Look at JCVD. The muscles from Brussels (Brussels ≠ America) packs a non-American accent, non-American muscles, he assimilates into American culture seamlessly as any European would traveling from country to country, and unlike any American action hero, he has relentlessly stuck to the action genre throughout his entire career. Then there is Seagal.

The man’s ethnic background is about as clear as Vin Diesel’s. He adheres to the strange religion of Buddhism that finds its roots across an ocean. Seagal is also practically Japanese with his oil-slick black hair and the only foreigner ever to own and operate an Aikido dojo in Japan. He also has a foreign name in “Master Take Shigemichi” as he was once chief instructor as the Aikido Tenshin Dojo in the Japanese city of Osaka. The only thing remotely American about Seagal is his affinity for Mountain Dew and his ass-kicking of terrorists in the “Under Siege” series.
lah3goatCome on man, how can you argue that foreigners make better action stars than wrestlers? When I call you D-rock I typically don’t mean “dumb as a,” but you’re starting to make me wonder. The day that Balki Bartokamous and Co-sin Larry make a better tag team than Hulk Hogan and The Rock is the day I retire up my official LAH Sean John.

You know that’s a joke, simply based on the storied history of wrestling icons in action films. I mentioned The Rock earlier in the column — this is the very same man you always tout as the “future of the action genre.” I completely agree with you, but do you really think that “The Most Electrifying Man in Sports-Entertainment” would have been any good at action flicks straight out of college? He had the build, but Rocky’s years of toiling in the squared circle and mesmerizing millions — and millions — of fans with a microphone were what really helped mold him into the action legend he someday might be (provided he stays away from both Xzibit and Disney). And you’d argue that Borat has a better chance at action legend status than someone like Triple H? I certainly beg to differ.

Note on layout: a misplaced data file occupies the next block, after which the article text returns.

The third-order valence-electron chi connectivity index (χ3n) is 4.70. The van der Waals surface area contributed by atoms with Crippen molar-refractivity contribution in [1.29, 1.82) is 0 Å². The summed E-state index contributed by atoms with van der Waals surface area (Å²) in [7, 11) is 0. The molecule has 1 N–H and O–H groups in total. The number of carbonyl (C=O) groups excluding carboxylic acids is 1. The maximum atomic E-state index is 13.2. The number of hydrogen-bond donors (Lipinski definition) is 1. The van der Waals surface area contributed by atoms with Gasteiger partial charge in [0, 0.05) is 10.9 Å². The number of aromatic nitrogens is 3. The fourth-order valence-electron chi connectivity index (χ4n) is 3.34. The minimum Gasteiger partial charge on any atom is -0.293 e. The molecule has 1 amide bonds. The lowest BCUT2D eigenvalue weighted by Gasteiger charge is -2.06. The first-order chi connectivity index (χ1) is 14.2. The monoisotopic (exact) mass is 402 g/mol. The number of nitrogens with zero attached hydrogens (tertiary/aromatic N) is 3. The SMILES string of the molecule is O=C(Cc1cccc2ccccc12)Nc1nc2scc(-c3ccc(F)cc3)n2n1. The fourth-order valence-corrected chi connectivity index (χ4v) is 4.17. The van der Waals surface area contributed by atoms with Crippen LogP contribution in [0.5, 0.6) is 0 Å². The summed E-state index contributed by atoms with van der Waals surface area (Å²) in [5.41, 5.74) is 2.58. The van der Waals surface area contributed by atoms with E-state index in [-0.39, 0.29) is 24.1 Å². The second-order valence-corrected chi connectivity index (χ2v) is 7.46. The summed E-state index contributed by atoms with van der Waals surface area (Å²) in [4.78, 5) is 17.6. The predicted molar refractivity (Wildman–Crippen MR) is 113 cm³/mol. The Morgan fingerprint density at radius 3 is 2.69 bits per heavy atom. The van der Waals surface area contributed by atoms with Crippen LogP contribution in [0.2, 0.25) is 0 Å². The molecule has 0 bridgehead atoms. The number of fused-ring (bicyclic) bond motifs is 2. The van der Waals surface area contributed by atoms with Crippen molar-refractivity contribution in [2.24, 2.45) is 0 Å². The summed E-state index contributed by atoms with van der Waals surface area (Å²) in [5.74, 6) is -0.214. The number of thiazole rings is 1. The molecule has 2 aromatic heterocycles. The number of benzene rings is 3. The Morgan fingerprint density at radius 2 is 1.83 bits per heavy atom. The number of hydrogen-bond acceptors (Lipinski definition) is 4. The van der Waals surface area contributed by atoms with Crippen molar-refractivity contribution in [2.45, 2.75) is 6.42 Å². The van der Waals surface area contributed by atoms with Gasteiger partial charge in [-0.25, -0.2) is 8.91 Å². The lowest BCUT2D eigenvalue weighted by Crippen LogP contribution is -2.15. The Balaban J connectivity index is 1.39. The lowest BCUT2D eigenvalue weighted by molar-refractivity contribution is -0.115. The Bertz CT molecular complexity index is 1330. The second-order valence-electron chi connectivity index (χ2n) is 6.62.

But let’s get back to your point that only foreigners make the best action stars — provided I could actually call it a point. By arguing that only foreigners make the best action superstars, you’re completely overlooking the fact that a lot of action legends come from the States. Sylvester Stallone? New York bred. Vin Diesel? Also from the Big Apple. Wesley Snipes? Straight outta Florida. When a good chunk of action legends happen to come from the United States, I have a hard time buying into your foreigner argument. The only possible way you are right would be if you’d been referring to the band Foreigner all along, in which case you would be quite correct — there’s simply nothing more action-packed than “Cold as Ice.”

Of course, there’s only one real solution to our problem: a foreign wrestler. If Mr. Fuji ever manages to rise to prominence in the action genre, it will be a mighty day indeed.

lah3drock1Goat, have you been getting your goose on like Maurice Clarett? You still amaze me at your lack of action knowledge. True action heroes are not one-time stars in action movies. If that were the case, Richard Gere would be an action hero because of his role in “The Strike Force.”

True action stars epitomize the genre, and that is simply not possible through one of two or maybe three movies. Yes, Triple H, Hulk Hogan and The Undertaker had respectable roles, but unless they put out a more bountiful supply of action films, they fall into the same category as Richard Gere, Charlie Sheen and less prominent actors who do not specialize in the action genre but happened to appear in one at some point.

Look at all the action stars who have left an impact on the genre. Dolph Lundgren (Stockholm, Sweden) — about as American as Rosh Hashanah. Arnold Schwarzenegger (Thal, Austria) — his Americanism ends with his governorship, while his blunt attempts to seduce women are reminiscent of the Looney Tunes’ Pepé le Peu (French). Jean Claude Van Damme (Brussels, Belgium) — as American as the famed Kazakh journalist Borat. Finally, we have Sylvester Stallone (New York, NY) — an American-born citizen, but also goes by the Italian Stallion and happens to live in the classic gateway for the greatest wave of immigration ever to hit the United States. The same can be said for Vin Diesel (New York, NY) whose ethnic background has been the subject of controversy ever since he began starring in action films that also happen to star foreigners in “XXX” (Europeans) and “The Fast and the Furious” (Hispanics).

In the action genre, if you don’t have a connection to a green card then you had better go packing for Broadway.